The three agencies cooperate on management issues, but there have been times over the years when the Board of Game or Fish and Game crossed a line and trigged a reaction from the feds. A recent example was when the Board of Game authorized the taking of brown bears over bait on the Kenai National Wildlife Refuge, said Board of Game chairman Ted Spraker.

“We allowed the taking of brown bears over bait in 2013, and the refuge immediately said, ‘Not on the refuge,’” he said. “That hasn’t changed.”

There are management tools built in, such as an overall quota for brown bears taken in the area before the season closes, he said. The refuge allows baiting for black bears in an area of Game Management Unit 15A but put brown bears off limits, which seemed inconsistent, he said.

The National Park Service regulations are still in place, so the lawsuits will go on with those challenges, and the regulations on the Kenai National Wildlife Refuge are still in place, so the Safari Club’s lawsuit will still challenge those.

“It has more to do with not ceding authority to the federal systems compared to whether the department and the Board of Game will change things that we’re currently doing,” Spraker said. “I don’t see any major changes coming because of this, I think there will be a little more cooperation on some of the issues, but I don’t see the refuges embracing any sort of predator management because of this.”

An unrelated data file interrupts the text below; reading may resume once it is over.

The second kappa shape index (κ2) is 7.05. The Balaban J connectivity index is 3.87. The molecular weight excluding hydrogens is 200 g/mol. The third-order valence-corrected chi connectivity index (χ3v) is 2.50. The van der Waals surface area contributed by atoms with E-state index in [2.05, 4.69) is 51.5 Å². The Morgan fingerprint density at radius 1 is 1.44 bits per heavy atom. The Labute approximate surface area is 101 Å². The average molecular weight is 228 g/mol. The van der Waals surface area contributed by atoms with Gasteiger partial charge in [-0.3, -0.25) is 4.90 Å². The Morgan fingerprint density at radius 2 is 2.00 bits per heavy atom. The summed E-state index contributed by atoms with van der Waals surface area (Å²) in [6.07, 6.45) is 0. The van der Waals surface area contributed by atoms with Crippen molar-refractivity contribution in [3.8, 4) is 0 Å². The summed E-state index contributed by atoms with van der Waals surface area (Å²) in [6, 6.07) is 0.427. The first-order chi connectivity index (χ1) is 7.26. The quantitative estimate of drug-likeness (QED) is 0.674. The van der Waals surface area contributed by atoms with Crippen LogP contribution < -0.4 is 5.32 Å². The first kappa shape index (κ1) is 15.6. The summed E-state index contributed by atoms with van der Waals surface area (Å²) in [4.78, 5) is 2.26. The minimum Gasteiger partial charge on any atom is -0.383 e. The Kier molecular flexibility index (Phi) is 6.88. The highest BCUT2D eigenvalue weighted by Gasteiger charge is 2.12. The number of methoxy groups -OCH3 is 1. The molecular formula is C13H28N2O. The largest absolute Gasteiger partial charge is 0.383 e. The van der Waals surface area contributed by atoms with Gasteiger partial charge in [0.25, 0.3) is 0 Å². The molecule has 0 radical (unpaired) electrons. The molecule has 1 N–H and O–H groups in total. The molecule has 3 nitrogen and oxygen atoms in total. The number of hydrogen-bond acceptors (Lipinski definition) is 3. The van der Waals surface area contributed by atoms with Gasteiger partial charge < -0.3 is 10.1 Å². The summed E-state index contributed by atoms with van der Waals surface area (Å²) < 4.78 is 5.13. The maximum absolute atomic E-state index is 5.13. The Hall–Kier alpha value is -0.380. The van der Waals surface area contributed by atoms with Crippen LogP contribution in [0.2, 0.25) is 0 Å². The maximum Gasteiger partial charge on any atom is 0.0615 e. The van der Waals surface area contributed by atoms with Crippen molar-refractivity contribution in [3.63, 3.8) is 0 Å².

The overturning of the rule must be frustrating for the agency, though, said Michelle Sinnott, an attorney with environmental law firm Trustees for Alaska, which represents a group of conservation organizations that petitioned to intervene in the three lawsuits and have been granted intervener status in the Safari Club and Alaska Professional Hunters Association lawsuits.

“It’s maddening to a sense and I’m sure it’s very frustrating for federal agencies, because the Congressional Review Act takes a sledgehammer to agencies’ years of work and communications with the public and public noticing comment and meetings with people in the region,” she said.

ANILCA has a role to play too. The act, passed in 1980, affected about 157 million acres of federal land in Alaska and changed management for others, including converting the Kenai National Moose Range into the current Kenai National Wildlife Refuge. Its baseline principles include the provision of managing for natural diversity, and so even with the 2016 rules changed, with ANILCA still in place, the conflict still stands between federal management of wildlife on federal land and state sovereignty.

“That question is still alive and well and we’ll be part of it now,” Sinnott said. “It’s great that our intervention was granted, because now there’s a whole host of Alaskan voices that will be heard in these cases.”